If you don't happen to like a recipe, or a certain ingredient in a recipe, or the way a recipe "looks" in the photograph, PLEASE feel free to skip that recipe for pete's sake. Without leaving your "opinion." Just mind your manners is all I'm asking. If you wouldn't walk into somebody's kitchen and say that to their face - well, just don't say it online either.

About serving size. I have tried to estimate serving sizes on some recipes, but it's just that. A guess. Generally speaking, I do not try to calculate that since I am only a home cook, not a test kitchen, and for the most part, I offer my time here for free!  I have no intention of deconstructing a cooked recipe to see how many 1/2 cup servings there are in it.  Appetites vary among people and I have found you can't please everyone - someone will always disagree with my estimate.  Generally speaking you'll find my recipes are designed for a family, and unless otherwise noted, will feed somewhere between 4 to 6 people, but again, that is only a guess and depends on appetites.  You can look at the ingredients in most recipes and tell generally how many people it will feed, but I think it'd be safe to say that if you're a party of 2, you'll probably want to cut most recipes in half, unless you don't mind leftovers.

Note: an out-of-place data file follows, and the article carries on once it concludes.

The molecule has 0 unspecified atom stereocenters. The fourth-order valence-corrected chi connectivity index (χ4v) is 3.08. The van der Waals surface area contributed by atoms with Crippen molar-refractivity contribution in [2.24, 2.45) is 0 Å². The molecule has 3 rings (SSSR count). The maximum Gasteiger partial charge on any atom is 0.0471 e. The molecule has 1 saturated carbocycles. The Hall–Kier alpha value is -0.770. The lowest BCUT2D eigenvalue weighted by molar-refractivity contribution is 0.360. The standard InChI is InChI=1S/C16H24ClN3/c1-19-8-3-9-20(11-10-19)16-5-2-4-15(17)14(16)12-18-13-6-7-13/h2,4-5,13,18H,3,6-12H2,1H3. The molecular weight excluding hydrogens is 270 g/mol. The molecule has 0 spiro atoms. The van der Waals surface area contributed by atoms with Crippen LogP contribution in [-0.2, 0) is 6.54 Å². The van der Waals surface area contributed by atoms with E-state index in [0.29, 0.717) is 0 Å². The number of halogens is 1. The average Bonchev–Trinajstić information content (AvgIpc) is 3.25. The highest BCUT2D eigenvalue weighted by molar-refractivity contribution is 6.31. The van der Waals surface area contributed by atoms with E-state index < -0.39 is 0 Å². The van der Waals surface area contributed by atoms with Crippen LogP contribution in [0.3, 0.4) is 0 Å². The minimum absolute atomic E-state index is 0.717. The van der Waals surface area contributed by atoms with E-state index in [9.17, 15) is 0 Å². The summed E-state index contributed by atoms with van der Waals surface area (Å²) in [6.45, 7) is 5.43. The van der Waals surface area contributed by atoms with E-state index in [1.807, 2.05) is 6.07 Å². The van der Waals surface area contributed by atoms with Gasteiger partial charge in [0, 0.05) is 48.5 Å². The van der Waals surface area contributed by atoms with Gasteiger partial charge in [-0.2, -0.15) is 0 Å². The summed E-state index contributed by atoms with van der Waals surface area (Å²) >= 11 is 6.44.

Something else I should note is that while this site (and the Facebook Fan Page at http://www.facebook.com/SouthernRecipes - where I post links) does focus on many "traditional southern classic" recipes - so you'll see recipes for things like Skillet Cornbread, Fried Chicken, Red Beans & Rice, Squash Casserole, Chicken Pot Pie, Sweet Potato Pie, Banana Pudding and Pecan Pie, and of course, Southern Iced Tea, as well as our own Gulf Coast favorites - like Fried Catfish, Boiled Shrimp, Fried Shrimp, Po'boys, and Gumbo, we in The Deep South eat just like everybody else around the country - like everybody else, we eat a variety of foods too!